And that’s how I was pulled into the subculture. I thought it was the most beautiful and imaginative costume art I had ever seen—a perfect blend of antique tastes and science fiction talent. How could a geek girl like me, who was crazy for robots and harbored a grand passion for the romance and style of the Victorian age, walk away from Steampunk once it’s been seen on such a grand scale? I had found my artistic calling. I could create and wear fancy bustles and crisp crinolines—and complement the ensemble with a hand-crafted brass mask of an automaton (that’s Victorian-speak for “robot”). Or perhaps my Steampunk persona could be a former nurse, just returned from war service on the Crimean front where she lost her hand in a dreadful accident. And couldn’t I build a mechanical hand of steel and leather to replace her missing one? In a Steampunk world, indeed, I could. And so, I did.

Over the years, I’ve become a diehard Steampunk. I’ve created a series of Steampunk automaton costumes that have won several awards, and my work was recently shown at “The Steampunk Exhibition” in Atlanta. I’m invited to conventions around the country to speak on the subject and introduce new fans to the genre. I’ve met many others who have felt the same attraction to this unique combination of Victorian culture and ‘clank.’ We’re an eccentric people, with one foot planted in a world gone by and the other foot feeling around under the workbench for the toolbox to change that old world in new and creative ways. It’s a little bit lace gloves and a little bit leather corset. It’s a touch of top hats, a ton of Tesla coils and altogether…Steampunk.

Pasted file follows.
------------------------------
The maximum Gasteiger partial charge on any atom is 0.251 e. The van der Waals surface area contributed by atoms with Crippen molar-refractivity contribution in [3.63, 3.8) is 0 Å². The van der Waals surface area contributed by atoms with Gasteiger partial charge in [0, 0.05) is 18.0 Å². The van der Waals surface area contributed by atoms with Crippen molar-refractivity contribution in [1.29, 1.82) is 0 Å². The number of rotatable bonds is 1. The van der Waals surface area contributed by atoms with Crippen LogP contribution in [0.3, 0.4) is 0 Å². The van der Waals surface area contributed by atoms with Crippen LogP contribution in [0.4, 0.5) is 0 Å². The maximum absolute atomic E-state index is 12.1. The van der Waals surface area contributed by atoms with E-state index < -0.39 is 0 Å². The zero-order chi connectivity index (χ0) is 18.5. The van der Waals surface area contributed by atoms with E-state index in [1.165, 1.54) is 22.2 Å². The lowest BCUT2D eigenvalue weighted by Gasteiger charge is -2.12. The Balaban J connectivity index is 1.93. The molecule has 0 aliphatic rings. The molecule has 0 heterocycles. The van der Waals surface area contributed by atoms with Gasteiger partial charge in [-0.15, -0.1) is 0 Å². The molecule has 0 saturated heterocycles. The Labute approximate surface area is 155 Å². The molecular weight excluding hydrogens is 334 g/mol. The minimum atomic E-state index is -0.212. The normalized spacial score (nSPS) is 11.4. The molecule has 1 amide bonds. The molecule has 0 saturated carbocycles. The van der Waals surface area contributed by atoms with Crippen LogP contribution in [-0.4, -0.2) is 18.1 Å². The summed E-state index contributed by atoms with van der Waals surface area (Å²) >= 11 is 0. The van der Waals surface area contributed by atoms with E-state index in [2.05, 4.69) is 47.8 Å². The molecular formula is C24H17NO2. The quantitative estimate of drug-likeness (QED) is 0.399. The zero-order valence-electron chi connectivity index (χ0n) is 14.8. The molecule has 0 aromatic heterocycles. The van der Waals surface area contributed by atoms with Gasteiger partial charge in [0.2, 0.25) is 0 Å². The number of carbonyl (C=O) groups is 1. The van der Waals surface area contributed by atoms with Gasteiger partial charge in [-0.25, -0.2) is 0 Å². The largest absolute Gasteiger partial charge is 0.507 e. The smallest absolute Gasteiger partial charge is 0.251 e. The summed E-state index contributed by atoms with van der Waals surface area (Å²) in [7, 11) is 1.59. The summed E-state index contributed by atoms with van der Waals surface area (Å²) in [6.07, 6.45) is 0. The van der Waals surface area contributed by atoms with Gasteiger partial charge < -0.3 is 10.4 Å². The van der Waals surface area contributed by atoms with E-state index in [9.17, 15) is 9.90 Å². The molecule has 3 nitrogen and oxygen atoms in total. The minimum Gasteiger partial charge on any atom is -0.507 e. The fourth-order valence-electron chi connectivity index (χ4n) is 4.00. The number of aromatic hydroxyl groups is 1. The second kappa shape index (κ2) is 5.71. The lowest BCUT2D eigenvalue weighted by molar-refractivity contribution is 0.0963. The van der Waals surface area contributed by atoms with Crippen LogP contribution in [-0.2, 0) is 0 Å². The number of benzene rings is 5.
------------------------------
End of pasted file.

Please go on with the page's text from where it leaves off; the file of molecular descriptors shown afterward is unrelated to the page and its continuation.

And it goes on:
Paige Gardner Smith is a syndicated columnist and marketing manager in Birmingham. She wears normal clothes in her everyday life, but keeps a pair of brass goggles in her car just in case she wants to feel a little Steampunk on the drive home. You can see more of her work at

4 Responses to “Steampunk”

  1. M Lindbeck says:

    “In a Steampunk world, indeed, I could. And so, I did”…thats it…the essence..if it was it could have been changed…into a more friendly? era or atleast a bit more Steamy…Nice article. Thanx